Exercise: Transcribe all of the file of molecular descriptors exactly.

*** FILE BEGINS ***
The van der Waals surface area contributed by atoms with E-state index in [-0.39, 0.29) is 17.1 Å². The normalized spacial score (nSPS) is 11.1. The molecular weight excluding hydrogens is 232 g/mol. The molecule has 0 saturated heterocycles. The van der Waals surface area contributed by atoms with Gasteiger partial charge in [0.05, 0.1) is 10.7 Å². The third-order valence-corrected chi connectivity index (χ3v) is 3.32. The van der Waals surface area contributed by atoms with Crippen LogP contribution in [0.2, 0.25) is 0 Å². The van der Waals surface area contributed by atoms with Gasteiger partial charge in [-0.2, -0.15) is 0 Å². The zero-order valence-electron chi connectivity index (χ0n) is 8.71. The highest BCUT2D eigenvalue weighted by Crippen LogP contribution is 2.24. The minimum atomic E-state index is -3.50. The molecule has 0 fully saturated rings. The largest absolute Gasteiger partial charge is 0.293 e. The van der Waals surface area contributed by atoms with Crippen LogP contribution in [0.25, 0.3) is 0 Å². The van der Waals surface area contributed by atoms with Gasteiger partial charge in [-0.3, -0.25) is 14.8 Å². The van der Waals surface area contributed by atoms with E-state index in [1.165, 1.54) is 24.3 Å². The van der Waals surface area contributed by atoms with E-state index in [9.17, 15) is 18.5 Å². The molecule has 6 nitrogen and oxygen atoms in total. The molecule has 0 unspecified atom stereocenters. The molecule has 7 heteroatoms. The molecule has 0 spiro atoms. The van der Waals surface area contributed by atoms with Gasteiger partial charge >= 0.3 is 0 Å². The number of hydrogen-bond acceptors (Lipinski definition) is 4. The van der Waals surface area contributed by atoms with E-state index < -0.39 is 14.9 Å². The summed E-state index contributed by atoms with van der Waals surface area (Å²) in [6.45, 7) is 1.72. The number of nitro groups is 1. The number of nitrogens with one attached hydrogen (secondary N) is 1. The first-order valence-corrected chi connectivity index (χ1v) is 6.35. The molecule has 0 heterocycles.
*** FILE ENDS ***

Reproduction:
The van der Waals surface area contributed by atoms with E-state index in [-0.39, 0.29) is 17.1 Å². The normalized spacial score (nSPS) is 11.1. The molecular weight excluding hydrogens is 232 g/mol. The molecule has 0 saturated heterocycles. The van der Waals surface area contributed by atoms with Gasteiger partial charge in [0.05, 0.1) is 10.7 Å². The third-order valence-corrected chi connectivity index (χ3v) is 3.32. The van der Waals surface area contributed by atoms with Crippen LogP contribution in [0.2, 0.25) is 0 Å². The van der Waals surface area contributed by atoms with Gasteiger partial charge in [-0.2, -0.15) is 0 Å². The zero-order valence-electron chi connectivity index (χ0n) is 8.71. The highest BCUT2D eigenvalue weighted by Crippen LogP contribution is 2.24. The minimum atomic E-state index is -3.50. The molecule has 0 fully saturated rings. The largest absolute Gasteiger partial charge is 0.293 e. The van der Waals surface area contributed by atoms with Crippen LogP contribution in [0.25, 0.3) is 0 Å². The van der Waals surface area contributed by atoms with Gasteiger partial charge in [-0.3, -0.25) is 14.8 Å². The van der Waals surface area contributed by atoms with E-state index in [1.165, 1.54) is 24.3 Å². The van der Waals surface area contributed by atoms with E-state index in [9.17, 15) is 18.5 Å². The molecule has 6 nitrogen and oxygen atoms in total. The molecule has 0 unspecified atom stereocenters. The molecule has 7 heteroatoms. The molecule has 0 spiro atoms. The van der Waals surface area contributed by atoms with Gasteiger partial charge >= 0.3 is 0 Å². The number of hydrogen-bond acceptors (Lipinski definition) is 4. The van der Waals surface area contributed by atoms with E-state index < -0.39 is 14.9 Å². The summed E-state index contributed by atoms with van der Waals surface area (Å²) in [6.45, 7) is 1.72. The number of nitro groups is 1. The number of nitrogens with one attached hydrogen (secondary N) is 1. The first-order valence-corrected chi connectivity index (χ1v) is 6.35. The molecule has 0 heterocycles.